Note: I absolutely do not wish to appropriate these individuals, their stories, or the problems minorities face by usurping this campaign for my own spiritual experience. I still have blind spots and I still make mistakes, so if this is in any way insensitive, please let me know. Thanks.
I recently had a conversation with my boyfriend about the ways in which people hear and experience God. Though we both were implicitly taught the two primary ways to hear God are scripture and prayer, we agreed we more frequently experience God in completely different, unexpected ways. As I recounted one of my more recent experiences, I couldn’t help but begin to cry. This was my experience:
I listened to a TED talk titled The Urgency of Intersectionality in which something rather incredible happened. The talk, given by Kimberlé Crenshaw – a well established law professor at UCLA and Columbia, as well as co-founder and executive director of the African American Policy Forum – focused on the concept of intersectionality (a term coined by Crenshaw), specifically how it applies to police violence toward black women. The talk was also an extension of the #SayHerName initiative, launched by the AAPF in in 2015. According to the initiative’s page on the AAPF website,
“The #SayHerName Movement responds to increasing calls for attention to police violence against Black women by offering a resource to help ensure that Black women’s stories are integrated into demands for justice, policy responses to police violence, and media representations of victims of police brutality.”
To simplify, this campaign seeks to reclaim and spread awareness of the identities and narratives of black women who have been unjustly killed or brutalized by police but who are often forgotten or not mentioned in headlines. I cannot articulate a precise explanation for why this trends exists -other than that age old marriage between systemic sexism and racism- but it is definitely significant. After all, most of us, even those of us who support BLM and try to pay attention to news of this nature, can name far fewer black female victims than we can black male victims. This unfortunate and telling trend erases the unique experiences of WOC, diminishes the comparative significance of their stories, and reinforces the need for intersectional advocacy and awareness.
In practical terms, this trend also hurts the effectiveness of racial justice advocacy as it relates to police brutality. To quote Crenshaw,
“Although black women are routinely killed, raped, and beaten by the police, their experiences are rarely foregrounded in popular understandings of police brutality. Yet, inclusion of black women’s experiences in social movements, media narratives, and policy demands around policing and police brutality is critical to effectively combating racialized state violence for black communities and other communities of color.”
This makes sense. After all, it is black women who are consistently the voices and organizers behind many important social movements. For instance, the BLM movement was started by three black women: Alicia Garza, Patrisse Cullors, and Opal Tometi. Erica Garner, daughter of Eric Garner, has also played a key role in spreading the movement by protesting and campaigning. Elizabeth Jennings Graham’s insistence of her right to ride NYC transit led to the desegregation of all NYC transit systems by 1865. Josephine St. Pierre Ruffin founded the American Suffrage Association, was a co-founding member of the NAACP, started the first newspaper published by a black woman, and convened the First National Conference of Colored Women. Mary Church Terrell, among many other impressive contributions, worked on the lawsuit that eventually led to the criminalization of all segregated restaurants in DC. Other black women whose voices were paramount to various justice movements include Rosa Parks, Sojourner Truth, Anna Arnold Hedgeman, Ida B.Wells, Fannie Lou Hamer, Ella Baker, Angela Davis, and many, many more. Needless to say, these fierce black women deserve a seat at the table, and that includes, sad as it may be, being recognized, mourned, and supported in our efforts to address police brutality. During the TEDtalk, Crenshaw led the audience through an exercise intended for exactly that purpose.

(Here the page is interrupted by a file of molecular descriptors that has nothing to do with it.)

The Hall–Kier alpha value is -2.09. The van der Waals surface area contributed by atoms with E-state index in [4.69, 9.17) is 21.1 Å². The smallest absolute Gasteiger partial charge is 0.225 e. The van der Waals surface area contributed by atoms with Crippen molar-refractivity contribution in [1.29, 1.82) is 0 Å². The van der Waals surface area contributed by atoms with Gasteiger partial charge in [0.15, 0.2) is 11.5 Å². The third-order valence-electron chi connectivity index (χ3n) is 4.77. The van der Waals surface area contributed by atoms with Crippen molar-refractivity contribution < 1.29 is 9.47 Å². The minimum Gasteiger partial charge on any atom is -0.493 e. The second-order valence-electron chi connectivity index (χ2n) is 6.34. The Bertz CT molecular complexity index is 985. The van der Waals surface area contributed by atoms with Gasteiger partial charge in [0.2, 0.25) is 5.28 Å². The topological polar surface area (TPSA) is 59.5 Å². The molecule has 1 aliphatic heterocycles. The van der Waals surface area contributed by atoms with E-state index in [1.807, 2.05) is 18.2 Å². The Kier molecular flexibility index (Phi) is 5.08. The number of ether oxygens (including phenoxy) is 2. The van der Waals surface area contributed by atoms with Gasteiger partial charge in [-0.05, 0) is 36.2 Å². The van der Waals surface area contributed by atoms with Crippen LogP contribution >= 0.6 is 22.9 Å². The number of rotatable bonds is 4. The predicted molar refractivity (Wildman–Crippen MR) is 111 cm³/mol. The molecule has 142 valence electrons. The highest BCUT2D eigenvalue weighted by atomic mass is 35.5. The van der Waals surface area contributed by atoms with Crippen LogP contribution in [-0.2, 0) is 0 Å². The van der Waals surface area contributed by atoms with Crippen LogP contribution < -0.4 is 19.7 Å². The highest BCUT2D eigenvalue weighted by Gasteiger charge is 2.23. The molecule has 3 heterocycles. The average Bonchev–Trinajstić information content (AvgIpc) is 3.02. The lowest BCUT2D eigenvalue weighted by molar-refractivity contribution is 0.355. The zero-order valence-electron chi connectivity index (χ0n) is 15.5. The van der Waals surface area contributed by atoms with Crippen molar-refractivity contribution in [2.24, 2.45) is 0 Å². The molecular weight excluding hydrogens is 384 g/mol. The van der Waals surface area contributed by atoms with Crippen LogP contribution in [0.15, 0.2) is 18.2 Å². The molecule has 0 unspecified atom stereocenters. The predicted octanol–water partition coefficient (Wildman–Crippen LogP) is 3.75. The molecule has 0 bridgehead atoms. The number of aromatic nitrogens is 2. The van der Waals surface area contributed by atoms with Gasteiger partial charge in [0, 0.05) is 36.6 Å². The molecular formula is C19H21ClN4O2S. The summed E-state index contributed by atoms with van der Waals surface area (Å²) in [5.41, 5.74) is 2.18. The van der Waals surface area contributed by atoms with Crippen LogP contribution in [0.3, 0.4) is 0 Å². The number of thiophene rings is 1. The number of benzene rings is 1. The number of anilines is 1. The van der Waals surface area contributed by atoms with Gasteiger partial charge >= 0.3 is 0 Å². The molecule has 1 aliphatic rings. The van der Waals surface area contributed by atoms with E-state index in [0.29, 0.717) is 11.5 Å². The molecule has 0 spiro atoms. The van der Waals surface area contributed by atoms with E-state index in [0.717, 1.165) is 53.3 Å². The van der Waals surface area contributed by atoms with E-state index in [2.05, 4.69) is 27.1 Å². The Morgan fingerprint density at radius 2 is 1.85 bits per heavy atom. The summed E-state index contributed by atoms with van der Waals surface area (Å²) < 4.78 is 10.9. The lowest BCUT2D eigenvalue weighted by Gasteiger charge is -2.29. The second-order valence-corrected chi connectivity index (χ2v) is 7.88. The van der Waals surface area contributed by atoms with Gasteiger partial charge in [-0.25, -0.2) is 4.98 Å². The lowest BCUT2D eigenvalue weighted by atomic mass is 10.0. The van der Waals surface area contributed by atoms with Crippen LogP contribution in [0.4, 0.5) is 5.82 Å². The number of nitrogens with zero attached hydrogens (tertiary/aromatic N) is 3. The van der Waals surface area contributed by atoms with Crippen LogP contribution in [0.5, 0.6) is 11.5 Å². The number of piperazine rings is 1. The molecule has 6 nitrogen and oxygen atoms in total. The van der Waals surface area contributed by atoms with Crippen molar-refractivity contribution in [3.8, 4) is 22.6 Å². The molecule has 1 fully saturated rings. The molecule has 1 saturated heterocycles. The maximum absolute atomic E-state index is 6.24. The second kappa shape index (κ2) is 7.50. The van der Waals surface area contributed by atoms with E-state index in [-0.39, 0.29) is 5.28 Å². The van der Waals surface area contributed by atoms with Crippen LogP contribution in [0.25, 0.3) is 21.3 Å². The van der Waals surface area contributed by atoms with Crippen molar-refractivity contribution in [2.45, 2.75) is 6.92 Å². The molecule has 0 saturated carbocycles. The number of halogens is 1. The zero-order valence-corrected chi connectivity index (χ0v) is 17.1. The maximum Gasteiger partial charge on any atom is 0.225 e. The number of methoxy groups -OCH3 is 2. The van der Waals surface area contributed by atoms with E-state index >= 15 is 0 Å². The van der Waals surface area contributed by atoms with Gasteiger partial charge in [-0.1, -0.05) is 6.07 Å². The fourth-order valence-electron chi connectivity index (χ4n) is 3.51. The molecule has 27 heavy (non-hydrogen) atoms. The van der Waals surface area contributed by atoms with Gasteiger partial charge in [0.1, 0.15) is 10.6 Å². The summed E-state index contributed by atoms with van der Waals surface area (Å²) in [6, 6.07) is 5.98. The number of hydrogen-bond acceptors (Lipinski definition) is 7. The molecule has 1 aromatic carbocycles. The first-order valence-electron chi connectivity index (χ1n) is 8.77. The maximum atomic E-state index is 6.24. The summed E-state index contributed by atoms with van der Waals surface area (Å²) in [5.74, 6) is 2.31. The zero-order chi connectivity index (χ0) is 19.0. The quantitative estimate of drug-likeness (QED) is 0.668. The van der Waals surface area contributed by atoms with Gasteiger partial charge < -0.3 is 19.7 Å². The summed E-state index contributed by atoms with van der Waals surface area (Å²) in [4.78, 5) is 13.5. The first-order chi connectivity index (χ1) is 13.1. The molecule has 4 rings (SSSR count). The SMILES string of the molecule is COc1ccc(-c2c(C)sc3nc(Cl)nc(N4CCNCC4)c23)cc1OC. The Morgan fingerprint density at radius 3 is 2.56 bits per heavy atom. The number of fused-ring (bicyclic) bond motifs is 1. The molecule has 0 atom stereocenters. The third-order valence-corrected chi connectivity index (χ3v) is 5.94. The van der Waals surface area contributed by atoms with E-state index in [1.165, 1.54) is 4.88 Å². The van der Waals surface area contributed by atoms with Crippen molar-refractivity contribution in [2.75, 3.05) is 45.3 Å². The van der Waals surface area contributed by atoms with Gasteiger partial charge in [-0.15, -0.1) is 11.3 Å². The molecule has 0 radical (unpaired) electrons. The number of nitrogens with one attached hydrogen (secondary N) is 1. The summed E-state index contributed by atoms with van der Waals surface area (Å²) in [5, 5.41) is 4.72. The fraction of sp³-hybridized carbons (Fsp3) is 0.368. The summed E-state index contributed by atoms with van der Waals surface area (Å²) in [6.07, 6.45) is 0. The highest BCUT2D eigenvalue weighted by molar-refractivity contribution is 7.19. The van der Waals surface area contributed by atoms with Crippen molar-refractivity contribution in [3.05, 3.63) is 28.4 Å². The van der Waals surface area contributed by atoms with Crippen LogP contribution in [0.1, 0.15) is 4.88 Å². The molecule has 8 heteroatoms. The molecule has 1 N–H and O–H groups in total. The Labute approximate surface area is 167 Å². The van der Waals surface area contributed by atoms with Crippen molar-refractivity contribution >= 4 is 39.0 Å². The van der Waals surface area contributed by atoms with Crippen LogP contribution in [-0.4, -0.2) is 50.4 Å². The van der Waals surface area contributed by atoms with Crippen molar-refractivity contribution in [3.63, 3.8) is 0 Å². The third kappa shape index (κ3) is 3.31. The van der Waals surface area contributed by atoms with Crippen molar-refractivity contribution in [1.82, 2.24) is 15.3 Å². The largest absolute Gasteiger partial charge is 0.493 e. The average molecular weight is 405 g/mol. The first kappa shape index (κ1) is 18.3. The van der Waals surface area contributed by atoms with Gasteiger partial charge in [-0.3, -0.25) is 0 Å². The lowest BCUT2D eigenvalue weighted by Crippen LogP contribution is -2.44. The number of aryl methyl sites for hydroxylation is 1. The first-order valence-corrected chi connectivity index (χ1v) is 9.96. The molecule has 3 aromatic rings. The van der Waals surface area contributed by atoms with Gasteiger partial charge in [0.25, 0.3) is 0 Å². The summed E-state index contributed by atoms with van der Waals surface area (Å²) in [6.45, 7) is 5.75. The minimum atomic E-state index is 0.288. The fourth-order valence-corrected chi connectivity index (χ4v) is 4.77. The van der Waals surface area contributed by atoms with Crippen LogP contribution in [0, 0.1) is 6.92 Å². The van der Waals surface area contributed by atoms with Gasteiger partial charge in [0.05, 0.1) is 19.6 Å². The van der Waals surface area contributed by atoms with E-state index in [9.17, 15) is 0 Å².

This exercise, meant to reestablish these women’s identities, to reclaim and recognize their importance and value, and to bear witness to the injustice and lack of dignity employed by those who fail to acknowledge them, was powerful. It went as follows: A large screen displayed the names of black female victims of police violence. As names appeared on the screen, audience members yelled or said the name out loud. Some audience members were subtle and inward during this exercise. Others displayed combinations of triumph and desperation.
Listening to this was a harrowing experience, and I wasn’t even actually there! I am constantly astounded by the ways in which I experience God, but I have come to recognize that experiences such as this one are how I hear God most. But, no matter how often I have these experiences, they always takes me off guard. So imagine my surprise, and lack of emotional control, when I heard these names – names criminalized and forgotten by us but cherished by God – shouted in this exercise in redemption. For a brief moment, I thought I could almost understand the way God’s heart breaks for us. I thought I could feel it. Oh, how my heart wept!